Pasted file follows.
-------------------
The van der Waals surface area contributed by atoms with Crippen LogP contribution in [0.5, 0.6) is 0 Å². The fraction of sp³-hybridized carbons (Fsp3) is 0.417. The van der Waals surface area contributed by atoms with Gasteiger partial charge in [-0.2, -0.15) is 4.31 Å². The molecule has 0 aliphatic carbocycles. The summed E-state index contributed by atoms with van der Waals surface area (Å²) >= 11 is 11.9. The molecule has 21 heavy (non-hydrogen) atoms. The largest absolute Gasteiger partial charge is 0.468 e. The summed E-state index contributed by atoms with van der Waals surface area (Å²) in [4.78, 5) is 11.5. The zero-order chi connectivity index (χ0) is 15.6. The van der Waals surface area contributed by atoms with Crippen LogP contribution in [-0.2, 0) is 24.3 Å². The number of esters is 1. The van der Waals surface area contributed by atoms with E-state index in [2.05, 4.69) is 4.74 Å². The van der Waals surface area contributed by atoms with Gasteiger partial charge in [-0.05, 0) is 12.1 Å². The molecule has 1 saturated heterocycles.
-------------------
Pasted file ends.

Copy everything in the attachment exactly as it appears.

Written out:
The van der Waals surface area contributed by atoms with Crippen LogP contribution in [0.5, 0.6) is 0 Å². The fraction of sp³-hybridized carbons (Fsp3) is 0.417. The van der Waals surface area contributed by atoms with Gasteiger partial charge in [-0.2, -0.15) is 4.31 Å². The molecule has 0 aliphatic carbocycles. The summed E-state index contributed by atoms with van der Waals surface area (Å²) >= 11 is 11.9. The molecule has 21 heavy (non-hydrogen) atoms. The largest absolute Gasteiger partial charge is 0.468 e. The summed E-state index contributed by atoms with van der Waals surface area (Å²) in [4.78, 5) is 11.5. The zero-order chi connectivity index (χ0) is 15.6. The van der Waals surface area contributed by atoms with Crippen LogP contribution in [-0.2, 0) is 24.3 Å². The number of esters is 1. The van der Waals surface area contributed by atoms with E-state index in [2.05, 4.69) is 4.74 Å². The van der Waals surface area contributed by atoms with Gasteiger partial charge in [-0.05, 0) is 12.1 Å². The molecule has 1 saturated heterocycles.